The capability process supports employers in dealing with issues regarding employee performance. We have put together a checklist for businesses to ensure they follow the correct process.
Check (and comply with) any relevant procedures and employment contract provisions.
Keep confidential records of correspondence and telephone calls and meetings.
A series of formal warnings are likely to need be given before an individual can be safely dismissed.
Review performance by reference to statistics, managers’ feedback, job description, training record, health and safety/accident records and appraisals.
Consider whether there is anything which could be done to support improved performance. If necessary, follow capability procedure, offering practical guidance and assistance, setting timescales for improvement, and giving warnings where appropriate.
Make sure the employee knows the standard expected of them.
Keep in contact with employee throughout procedure.
A capability meeting will usually be conducted by an employee’s line manager or a more senior manager, and is often also attended by someone from human resources, whose role will primarily be to take notes. The aim of the meeting is to:
Clarify the required standards the employer feels the employee has failed to meet and examine the evidence in this respect.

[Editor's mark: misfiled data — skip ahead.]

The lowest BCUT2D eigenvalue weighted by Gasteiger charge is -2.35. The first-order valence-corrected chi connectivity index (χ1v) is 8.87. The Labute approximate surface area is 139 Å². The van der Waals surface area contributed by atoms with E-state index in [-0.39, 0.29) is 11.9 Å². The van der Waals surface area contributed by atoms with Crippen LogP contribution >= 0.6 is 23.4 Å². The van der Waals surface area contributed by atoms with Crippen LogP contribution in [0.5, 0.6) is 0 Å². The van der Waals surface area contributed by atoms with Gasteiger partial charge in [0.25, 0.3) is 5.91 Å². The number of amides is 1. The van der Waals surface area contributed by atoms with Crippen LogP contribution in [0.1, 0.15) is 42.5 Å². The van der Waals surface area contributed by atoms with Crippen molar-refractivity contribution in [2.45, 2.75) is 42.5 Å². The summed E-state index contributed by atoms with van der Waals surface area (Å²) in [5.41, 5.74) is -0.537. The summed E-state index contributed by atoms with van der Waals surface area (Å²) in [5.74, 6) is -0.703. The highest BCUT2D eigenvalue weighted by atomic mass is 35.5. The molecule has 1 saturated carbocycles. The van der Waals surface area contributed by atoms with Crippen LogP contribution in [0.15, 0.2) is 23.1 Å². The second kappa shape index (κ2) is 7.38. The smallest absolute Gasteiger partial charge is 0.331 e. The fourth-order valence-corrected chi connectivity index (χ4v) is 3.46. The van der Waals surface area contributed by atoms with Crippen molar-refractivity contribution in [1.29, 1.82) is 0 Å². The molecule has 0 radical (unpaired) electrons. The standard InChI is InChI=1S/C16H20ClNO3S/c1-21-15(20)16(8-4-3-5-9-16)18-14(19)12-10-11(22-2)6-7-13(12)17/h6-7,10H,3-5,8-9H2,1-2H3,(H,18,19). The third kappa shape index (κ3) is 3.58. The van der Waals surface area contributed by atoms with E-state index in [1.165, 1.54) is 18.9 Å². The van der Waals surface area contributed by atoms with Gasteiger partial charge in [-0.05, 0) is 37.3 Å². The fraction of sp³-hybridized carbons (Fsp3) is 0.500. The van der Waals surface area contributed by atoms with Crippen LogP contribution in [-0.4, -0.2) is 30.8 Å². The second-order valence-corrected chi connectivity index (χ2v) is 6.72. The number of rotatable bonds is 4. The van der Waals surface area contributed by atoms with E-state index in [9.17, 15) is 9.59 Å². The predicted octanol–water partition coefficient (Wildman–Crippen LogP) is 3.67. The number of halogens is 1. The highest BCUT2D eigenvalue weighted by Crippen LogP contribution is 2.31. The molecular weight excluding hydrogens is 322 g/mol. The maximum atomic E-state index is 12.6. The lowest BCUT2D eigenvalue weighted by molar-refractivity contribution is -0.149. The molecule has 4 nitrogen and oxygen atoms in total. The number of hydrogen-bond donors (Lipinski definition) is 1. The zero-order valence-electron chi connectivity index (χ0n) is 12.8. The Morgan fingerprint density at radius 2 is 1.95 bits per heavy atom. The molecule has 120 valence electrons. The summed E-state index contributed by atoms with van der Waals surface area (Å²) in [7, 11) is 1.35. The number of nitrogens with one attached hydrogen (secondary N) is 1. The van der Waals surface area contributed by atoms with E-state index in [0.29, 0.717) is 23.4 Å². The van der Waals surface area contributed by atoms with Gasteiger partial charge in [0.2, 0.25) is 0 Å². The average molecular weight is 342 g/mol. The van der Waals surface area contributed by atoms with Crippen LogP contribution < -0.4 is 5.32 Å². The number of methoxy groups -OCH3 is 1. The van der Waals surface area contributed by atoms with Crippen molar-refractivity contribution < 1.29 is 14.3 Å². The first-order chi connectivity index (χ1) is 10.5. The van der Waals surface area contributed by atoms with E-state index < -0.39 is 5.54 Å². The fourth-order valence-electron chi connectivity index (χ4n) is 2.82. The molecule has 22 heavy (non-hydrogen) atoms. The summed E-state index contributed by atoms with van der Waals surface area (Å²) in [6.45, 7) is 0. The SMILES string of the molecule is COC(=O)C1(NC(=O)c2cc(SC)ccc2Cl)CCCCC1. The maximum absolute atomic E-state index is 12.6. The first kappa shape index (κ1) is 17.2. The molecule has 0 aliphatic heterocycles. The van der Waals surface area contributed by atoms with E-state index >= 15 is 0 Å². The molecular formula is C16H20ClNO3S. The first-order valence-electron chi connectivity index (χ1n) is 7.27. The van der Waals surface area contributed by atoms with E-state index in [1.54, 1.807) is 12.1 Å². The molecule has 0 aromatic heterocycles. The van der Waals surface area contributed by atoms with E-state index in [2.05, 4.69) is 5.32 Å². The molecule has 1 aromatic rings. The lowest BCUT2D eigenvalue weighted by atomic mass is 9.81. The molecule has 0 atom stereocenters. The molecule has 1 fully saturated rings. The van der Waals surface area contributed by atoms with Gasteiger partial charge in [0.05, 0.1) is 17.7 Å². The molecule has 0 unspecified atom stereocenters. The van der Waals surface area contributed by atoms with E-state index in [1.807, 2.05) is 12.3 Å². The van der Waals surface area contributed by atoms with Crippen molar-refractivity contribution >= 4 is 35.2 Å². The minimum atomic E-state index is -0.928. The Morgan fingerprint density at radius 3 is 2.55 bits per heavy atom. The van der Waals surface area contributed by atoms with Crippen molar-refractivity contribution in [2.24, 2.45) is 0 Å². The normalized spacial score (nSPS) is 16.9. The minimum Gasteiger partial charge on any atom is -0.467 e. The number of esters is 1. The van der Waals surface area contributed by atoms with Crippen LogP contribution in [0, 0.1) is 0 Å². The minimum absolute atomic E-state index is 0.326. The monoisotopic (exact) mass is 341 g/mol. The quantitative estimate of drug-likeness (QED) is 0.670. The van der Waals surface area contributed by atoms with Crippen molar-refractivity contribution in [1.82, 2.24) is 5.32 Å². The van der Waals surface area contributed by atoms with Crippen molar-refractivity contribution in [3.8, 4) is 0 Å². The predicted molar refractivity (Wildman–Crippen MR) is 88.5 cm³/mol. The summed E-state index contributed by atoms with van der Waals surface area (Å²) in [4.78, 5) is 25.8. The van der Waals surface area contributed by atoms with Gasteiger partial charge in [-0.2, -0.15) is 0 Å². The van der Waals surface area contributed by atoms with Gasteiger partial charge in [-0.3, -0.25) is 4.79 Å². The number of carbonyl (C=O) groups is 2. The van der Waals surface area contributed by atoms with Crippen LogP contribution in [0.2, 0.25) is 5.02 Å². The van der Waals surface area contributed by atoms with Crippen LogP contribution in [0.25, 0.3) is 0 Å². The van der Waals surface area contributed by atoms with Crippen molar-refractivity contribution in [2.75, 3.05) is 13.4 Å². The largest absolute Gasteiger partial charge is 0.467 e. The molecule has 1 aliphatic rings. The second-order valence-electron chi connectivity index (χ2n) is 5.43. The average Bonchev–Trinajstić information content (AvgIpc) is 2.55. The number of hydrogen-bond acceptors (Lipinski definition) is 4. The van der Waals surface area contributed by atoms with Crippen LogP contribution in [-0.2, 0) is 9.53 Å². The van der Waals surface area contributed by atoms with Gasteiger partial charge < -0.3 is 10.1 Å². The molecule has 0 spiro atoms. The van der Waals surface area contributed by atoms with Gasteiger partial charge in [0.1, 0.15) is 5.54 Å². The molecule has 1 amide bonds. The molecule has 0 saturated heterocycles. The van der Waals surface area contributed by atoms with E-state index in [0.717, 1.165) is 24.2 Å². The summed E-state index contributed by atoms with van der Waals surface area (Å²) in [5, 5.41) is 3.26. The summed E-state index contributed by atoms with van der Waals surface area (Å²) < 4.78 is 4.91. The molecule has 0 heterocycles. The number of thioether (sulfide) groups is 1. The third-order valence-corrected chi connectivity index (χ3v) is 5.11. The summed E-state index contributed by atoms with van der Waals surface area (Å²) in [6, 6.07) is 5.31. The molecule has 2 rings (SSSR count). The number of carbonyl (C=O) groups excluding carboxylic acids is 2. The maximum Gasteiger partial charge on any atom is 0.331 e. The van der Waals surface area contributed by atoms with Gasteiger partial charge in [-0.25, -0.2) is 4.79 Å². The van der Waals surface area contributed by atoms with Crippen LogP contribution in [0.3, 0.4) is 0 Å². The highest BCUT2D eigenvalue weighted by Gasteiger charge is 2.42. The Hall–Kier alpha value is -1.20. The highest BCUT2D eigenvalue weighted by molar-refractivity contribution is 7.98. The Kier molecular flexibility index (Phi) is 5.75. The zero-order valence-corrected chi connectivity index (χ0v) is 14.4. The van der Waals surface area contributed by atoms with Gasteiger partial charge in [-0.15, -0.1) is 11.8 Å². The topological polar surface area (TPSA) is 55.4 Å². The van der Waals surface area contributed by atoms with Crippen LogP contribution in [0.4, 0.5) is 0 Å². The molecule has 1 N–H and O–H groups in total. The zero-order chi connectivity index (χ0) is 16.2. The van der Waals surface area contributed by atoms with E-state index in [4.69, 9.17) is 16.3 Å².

Allow the employee to ask questions, respond to the evidence put forward, provide any evidence he or she may have and put his or her views across.
Establish the likely reasons for the employee’s poor performance.
Identify what can be done to assist the employee in improving his or her performance, such as additional training or supervision.
Set targets for improvement and a timescale for review.
The employer should communicate its decision to the employee in writing as soon as possible after the meeting
If the employer decides that the employee’s performance is unsatisfactory, it may give him or her a written warning. If the employee’s performance has fallen seriously below the required standard, the employer may decide to go straight to a final written warning, rather than a first written warning (see below). However, it is good practice to give an employee at least two warnings, and therefore two opportunities to improve, before any dismissal for poor performance.
The written warning should set out:
How long it will remain live on the employee’s personnel file, after which it should be disregarded.
The areas in which the employee’s performance has fallen below required standards.
Targets for improvement and the timescale in which improvement is required.
Any additional measures the employer is going to take in order to assist the employ in improving his or her performance, such as additional training or supervision.
How long the review period should be will depend on the nature of the poor performance, the needs of the business and what would be reasonable in the circumstances.
The employee’s performance should be regularly monitored during the review period.
If the employee’s line manager is satisfied with his or her performance at the end of the review period, the employee should be informed that no further action will be taken.
However, if the employee’s line manager is still not satisfied, a further capability meeting should be arranged and the employee should be notified of the meeting, and the possible outcomes of the meeting, in the same way as for the initial capability meeting.
Further capability meetings